During my 15-year career in information security, I’ve worked as an analyst, system administrator, red teamer, threat intelligence consultant, incident responder, digital forensics investigator, technical marketing engineer, competitive intelligence analyst, and product specialist. I’ve had the opportunity to work directly with security operations teams of various sizes and in many industries. This perspective has given me an appreciation for variations in the ways that companies achieve their security objectives. Over the years I’ve assisted many customers with their security operations through guided exercises with goals to optimize and enhance their capabilities. I’ve had the chance to see what works and what doesn’t work.
I’m often internally critical of the way that an organization operates its security program. The urge to analyze operations and motives is unavoidable and I’m always seeking to define ways that programs can be improved.
My first interaction with Red Canary was at the Black Hat security conference. The interaction and product demonstration were enjoyable, as with many vendors present that day, but that wasn’t what stuck with me. What ultimately cemented Red Canary in my mind was the knowledge, candor, and passion exhibited by the employees and booth staff that day. Everyone that interacted with me had a sense of pride. This extended not only from staff but in small talk with additional vendors and partners. Bringing up the Red Canary brand seemed to garner an enhanced sense of respect. It sparked a curiosity in me that would later emerge during my job search just a few short years later.
I’ve been at Red Canary for a few months now, operating as a principal solutions specialist for the Red Canary + Microsoft team. My position helps drive strategic initiatives involving Microsoft products to create security outcomes for customers. Reflecting on my time here, I’m extremely confident about my decision to join Red Canary. The enthusiasm, knowledge, and sincerely humble attitude received at the Black Hat booth was not a fluke but rather a cultural tenant of Red Canary employees.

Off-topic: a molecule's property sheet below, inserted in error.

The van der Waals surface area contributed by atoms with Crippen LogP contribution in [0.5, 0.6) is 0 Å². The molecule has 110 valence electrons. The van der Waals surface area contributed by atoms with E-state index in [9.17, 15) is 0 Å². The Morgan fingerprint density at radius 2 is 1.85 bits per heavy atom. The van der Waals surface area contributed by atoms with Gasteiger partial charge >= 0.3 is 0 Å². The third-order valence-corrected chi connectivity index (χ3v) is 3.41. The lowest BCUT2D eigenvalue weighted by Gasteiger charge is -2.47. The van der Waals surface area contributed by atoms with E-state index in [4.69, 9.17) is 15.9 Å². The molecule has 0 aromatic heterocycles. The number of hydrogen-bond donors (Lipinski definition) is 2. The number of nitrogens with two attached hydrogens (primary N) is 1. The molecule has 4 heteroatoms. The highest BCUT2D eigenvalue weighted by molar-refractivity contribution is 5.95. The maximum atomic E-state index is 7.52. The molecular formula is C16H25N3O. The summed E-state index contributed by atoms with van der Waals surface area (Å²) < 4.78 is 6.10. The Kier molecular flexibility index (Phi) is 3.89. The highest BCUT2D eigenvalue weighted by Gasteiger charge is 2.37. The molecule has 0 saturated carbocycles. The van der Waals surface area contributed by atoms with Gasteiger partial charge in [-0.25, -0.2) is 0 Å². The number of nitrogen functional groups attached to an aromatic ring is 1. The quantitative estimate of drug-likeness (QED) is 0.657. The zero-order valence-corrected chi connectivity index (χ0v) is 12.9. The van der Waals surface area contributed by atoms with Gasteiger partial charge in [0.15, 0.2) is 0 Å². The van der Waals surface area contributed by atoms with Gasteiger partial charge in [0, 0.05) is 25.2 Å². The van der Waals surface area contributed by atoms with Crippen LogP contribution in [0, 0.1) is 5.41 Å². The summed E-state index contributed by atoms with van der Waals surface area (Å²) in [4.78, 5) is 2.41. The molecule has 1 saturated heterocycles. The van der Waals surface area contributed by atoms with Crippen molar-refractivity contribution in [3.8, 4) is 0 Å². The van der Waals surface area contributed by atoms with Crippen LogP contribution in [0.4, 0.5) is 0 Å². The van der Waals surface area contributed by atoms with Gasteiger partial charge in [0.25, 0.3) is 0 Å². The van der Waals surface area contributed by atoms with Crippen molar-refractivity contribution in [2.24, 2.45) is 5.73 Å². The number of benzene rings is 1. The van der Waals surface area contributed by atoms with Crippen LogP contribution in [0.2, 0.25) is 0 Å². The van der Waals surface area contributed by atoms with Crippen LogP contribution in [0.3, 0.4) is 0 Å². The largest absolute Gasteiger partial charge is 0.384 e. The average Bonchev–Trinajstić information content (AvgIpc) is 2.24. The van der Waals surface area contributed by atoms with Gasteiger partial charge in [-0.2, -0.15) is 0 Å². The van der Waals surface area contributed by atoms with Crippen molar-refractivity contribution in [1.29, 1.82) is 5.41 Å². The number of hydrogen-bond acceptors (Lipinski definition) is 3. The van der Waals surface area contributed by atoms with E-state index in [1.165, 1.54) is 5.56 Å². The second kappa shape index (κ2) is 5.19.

It’s unconventional to see an organization that is willing to take the extra steps to promote a culture of accountability, candor, transparency, and excellence in information security. This is contrary to what I’ve witnessed in my years of consulting where the, “Do as I say, not as I do” policies are all too common. This will usually involve things like a security team not enforcing endpoint security, device encryption, or other policies on their work assets in order to reduce the administrative burden of tuning security testing tools. This behavior is obviously shortsighted, as it creates major security risks.
When I was handed my machine, my first day of onboarding at Red Canary consisted of ensuring that mobile device management (MDM) was properly deployed by setting up multi-factor authentication (MFA) and other measures to protect our customers. I quickly realized that this was required of not only product teams, but also developers, incident handlers, and…everyone else! I was informed that all telemetry gathered from my machine would be monitored by our internal Cyber Incident Response Team (CIRT.) I was skeptical that this would be a consistently enforced policy, so out of curiosity I casually asked, “What if I need to perform malware tests?” as a query to potentially invoke an exception. To my surprise, I was told that I could go for it as long as I notified the internal security team, who has a detailed malware handling policy in place.
During my next few weeks, I would be introduced to the back end of the Red Canary product. I kept waiting for the moment when I would encounter some sort of operational band-aid but it’s a good thing I wasn’t holding my breath. With a watchful eye, I witnessed two minor bugs during my training. Moments after discovery, tickets were entered immediately, actioned, and resolved within moments, followed by a “thank you” from the teams who worked on the code. Beyond being amazed by the efficiency of the workflow, I felt a personal sense of pride emanating from the teams, an attitude I will be sure to carry forward.
The merit of this behavior transcends process and technology; the need to drive efficiency and to work autonomously but with accountability are cultural elements. When your coworkers exude a sense of pride in their organization and in their individual tasks, it motivates you to continue to improve.